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APU Students Participate in the 2005 Global Business Challenge at Washington University

May 25, 2005

The Global Business Challenge (GBC), an undergraduate international case competition, was hosted by the University of Washington Business School in Washington State, USA during the week of April 4-10, 2005.
This year, students from 16 Universities from 13 different countries from around the world, including the host country USA, gathered for the competition. It was Ritsumeikan Asia Pacific University's first time to participate. The teams consisted of four student members and a faculty advisor, and Professor IGUSA Kunio, Dean of the College of Asia Pacific Management and four of his seminar students, HARTANTO Harry, KIMURA Azusa, SONODA Wakako and HANAYAMA Kouta represented APU. Overall 16 teams took part in the competition.



At the GBC, the students hoped to take advantage of their prior knowledge, to develop analytical skills that have practical applications in real-life business and to foster active exchange with students from other universities. The large number of European students in attendance meant that the four students had an ideal opportunity to engage in multicultural exchange.

Competition Background
The GBC was a substantial program, which included visits to major global organizations such as Microsoft Corporation and Boeing in the State of Washington, and the delegates had various opportunities to speak with top business people. As its main event, participants were required to analyze a multi-disciplinary, globally focused business case and present its recommendations to a panel of judges from the business community. The teams were given a short 48 hours to prepare and they had to draw on their previous studies and knowledge. The theme was on "Finance". From the perspective of a consulting firm, the students had to consider where Weyerhaeuser, an international forest products company, should invest in the future.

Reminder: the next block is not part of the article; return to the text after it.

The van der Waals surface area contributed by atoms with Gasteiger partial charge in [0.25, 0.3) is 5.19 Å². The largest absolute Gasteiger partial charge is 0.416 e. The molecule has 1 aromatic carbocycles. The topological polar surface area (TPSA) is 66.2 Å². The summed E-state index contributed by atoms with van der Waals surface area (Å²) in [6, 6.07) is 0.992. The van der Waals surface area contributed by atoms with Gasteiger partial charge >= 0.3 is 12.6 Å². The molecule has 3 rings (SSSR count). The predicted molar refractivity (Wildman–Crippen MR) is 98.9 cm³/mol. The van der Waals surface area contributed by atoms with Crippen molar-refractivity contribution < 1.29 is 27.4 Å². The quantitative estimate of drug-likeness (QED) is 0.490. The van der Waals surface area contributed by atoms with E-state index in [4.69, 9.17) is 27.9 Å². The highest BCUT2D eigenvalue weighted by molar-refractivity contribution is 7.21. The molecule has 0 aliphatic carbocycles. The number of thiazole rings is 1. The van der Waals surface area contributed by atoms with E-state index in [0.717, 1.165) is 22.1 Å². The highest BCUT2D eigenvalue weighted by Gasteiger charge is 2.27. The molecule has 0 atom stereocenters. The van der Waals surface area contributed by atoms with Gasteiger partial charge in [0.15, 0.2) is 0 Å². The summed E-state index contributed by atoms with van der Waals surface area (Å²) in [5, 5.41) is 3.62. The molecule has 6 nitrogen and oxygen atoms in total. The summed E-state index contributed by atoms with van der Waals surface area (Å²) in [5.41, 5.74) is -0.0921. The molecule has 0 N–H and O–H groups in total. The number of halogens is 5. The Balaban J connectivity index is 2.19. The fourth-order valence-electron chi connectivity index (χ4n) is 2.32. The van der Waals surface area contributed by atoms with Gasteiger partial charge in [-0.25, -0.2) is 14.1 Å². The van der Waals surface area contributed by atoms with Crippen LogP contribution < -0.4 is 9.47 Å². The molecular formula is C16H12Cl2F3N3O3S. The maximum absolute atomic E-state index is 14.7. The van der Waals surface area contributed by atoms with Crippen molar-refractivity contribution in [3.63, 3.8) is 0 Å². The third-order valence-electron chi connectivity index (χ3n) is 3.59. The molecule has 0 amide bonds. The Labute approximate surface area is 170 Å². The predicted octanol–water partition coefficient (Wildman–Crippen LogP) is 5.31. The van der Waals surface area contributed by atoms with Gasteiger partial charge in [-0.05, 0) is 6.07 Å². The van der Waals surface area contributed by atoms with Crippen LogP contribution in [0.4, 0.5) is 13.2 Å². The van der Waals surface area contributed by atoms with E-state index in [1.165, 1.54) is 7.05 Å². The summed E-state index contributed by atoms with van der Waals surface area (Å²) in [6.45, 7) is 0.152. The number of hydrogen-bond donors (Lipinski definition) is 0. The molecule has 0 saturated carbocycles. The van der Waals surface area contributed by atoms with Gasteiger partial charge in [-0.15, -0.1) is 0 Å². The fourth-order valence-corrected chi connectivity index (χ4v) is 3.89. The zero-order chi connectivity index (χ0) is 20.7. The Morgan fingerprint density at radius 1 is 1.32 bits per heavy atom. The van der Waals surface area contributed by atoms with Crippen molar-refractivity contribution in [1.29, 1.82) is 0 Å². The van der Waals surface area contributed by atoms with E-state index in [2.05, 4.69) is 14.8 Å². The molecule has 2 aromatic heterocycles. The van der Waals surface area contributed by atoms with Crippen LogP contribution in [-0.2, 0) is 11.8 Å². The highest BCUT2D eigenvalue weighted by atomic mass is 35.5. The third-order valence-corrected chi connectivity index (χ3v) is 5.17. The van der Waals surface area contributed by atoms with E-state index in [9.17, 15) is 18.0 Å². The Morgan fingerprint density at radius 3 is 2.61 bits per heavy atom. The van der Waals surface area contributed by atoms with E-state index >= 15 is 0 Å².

Comments from Student Participants
SONODA Wakako said, "The APU team included international students so we held our discussions in both English and Japanese. It took some time to communicate in both languages, but I felt working through the language differences was indicative of APU." Each team presented for about 15 to 20 minutes and various company heads evaluated their performance.

Ms. Sonoda said the APU team practiced their phrasing and articulation of words many times. She added, "At first I felt the pressure from the language barrier and having to draw on technical financial knowledge at a global competition, but talking with other students from all around the world helped to relieve some of the tension, and I feel that we were able to give it our best shot." She continued, "After the presentation, the judges gave us some constructive advice and showed us areas that could be improved. We only had 48 hours for preparation, and I have no regrets whatsoever."

Future Outlook
Since the convention, Ms.Sonoda has pursued further studies in the specialized field of finance. She appears to get a real joy from learning, and is sharing her experiences with first-year students in the circle, "Academic Camp" at APU. While away from campus, she observed that, "APU students seem to have a natural ability to welcome students from overseas and different views on religion and war are openly accepted and considered a part of one's individuality." "This generosity is a unique feature of APU," she said. "I hope many people from around the world can come to know the charms of APU."

The students certainly had a wonderful experience at the GBC conference both in terms of learning and exchanging with fellow participants.


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